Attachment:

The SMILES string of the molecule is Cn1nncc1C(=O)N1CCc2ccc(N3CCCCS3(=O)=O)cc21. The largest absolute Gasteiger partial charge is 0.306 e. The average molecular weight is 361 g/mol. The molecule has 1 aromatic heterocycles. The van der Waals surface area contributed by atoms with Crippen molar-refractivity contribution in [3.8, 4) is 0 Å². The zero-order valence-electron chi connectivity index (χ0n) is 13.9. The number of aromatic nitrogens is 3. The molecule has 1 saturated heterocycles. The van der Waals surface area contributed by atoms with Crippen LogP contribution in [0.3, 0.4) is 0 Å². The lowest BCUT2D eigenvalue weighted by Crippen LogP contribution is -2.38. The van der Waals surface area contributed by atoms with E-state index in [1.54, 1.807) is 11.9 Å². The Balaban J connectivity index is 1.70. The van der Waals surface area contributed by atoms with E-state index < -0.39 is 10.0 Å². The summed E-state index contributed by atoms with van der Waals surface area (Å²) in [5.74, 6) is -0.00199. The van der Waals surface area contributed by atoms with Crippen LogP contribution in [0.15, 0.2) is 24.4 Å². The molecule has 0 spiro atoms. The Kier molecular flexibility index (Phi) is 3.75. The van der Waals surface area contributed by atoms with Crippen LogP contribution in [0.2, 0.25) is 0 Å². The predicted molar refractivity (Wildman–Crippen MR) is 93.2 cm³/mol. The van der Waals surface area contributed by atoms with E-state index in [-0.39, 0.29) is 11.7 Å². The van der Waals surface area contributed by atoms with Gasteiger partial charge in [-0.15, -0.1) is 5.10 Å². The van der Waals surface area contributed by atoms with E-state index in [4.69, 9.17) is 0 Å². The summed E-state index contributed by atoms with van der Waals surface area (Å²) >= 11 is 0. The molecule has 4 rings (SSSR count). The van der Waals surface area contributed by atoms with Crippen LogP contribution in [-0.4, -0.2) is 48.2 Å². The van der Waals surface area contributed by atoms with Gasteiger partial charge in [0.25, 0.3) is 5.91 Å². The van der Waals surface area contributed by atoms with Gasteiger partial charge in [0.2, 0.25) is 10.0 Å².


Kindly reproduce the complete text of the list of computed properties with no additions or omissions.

The SMILES string of the molecule is Cn1nncc1C(=O)N1CCc2ccc(N3CCCCS3(=O)=O)cc21. The largest absolute Gasteiger partial charge is 0.306 e. The average molecular weight is 361 g/mol. The molecule has 1 aromatic heterocycles. The van der Waals surface area contributed by atoms with Crippen molar-refractivity contribution in [3.8, 4) is 0 Å². The zero-order valence-electron chi connectivity index (χ0n) is 13.9. The number of aromatic nitrogens is 3. The molecule has 1 saturated heterocycles. The van der Waals surface area contributed by atoms with Crippen LogP contribution in [0.3, 0.4) is 0 Å². The lowest BCUT2D eigenvalue weighted by Crippen LogP contribution is -2.38. The van der Waals surface area contributed by atoms with E-state index in [1.54, 1.807) is 11.9 Å². The Balaban J connectivity index is 1.70. The van der Waals surface area contributed by atoms with E-state index < -0.39 is 10.0 Å². The summed E-state index contributed by atoms with van der Waals surface area (Å²) in [5.74, 6) is -0.00199. The van der Waals surface area contributed by atoms with Crippen LogP contribution in [0.15, 0.2) is 24.4 Å². The molecule has 0 spiro atoms. The Kier molecular flexibility index (Phi) is 3.75. The van der Waals surface area contributed by atoms with Crippen LogP contribution in [0.2, 0.25) is 0 Å². The predicted molar refractivity (Wildman–Crippen MR) is 93.2 cm³/mol. The van der Waals surface area contributed by atoms with E-state index in [-0.39, 0.29) is 11.7 Å². The van der Waals surface area contributed by atoms with Gasteiger partial charge in [-0.15, -0.1) is 5.10 Å². The van der Waals surface area contributed by atoms with E-state index in [4.69, 9.17) is 0 Å². The summed E-state index contributed by atoms with van der Waals surface area (Å²) >= 11 is 0. The molecule has 4 rings (SSSR count). The van der Waals surface area contributed by atoms with Crippen LogP contribution in [-0.4, -0.2) is 48.2 Å². The van der Waals surface area contributed by atoms with Gasteiger partial charge in [0.25, 0.3) is 5.91 Å². The van der Waals surface area contributed by atoms with Gasteiger partial charge in [0.2, 0.25) is 10.0 Å².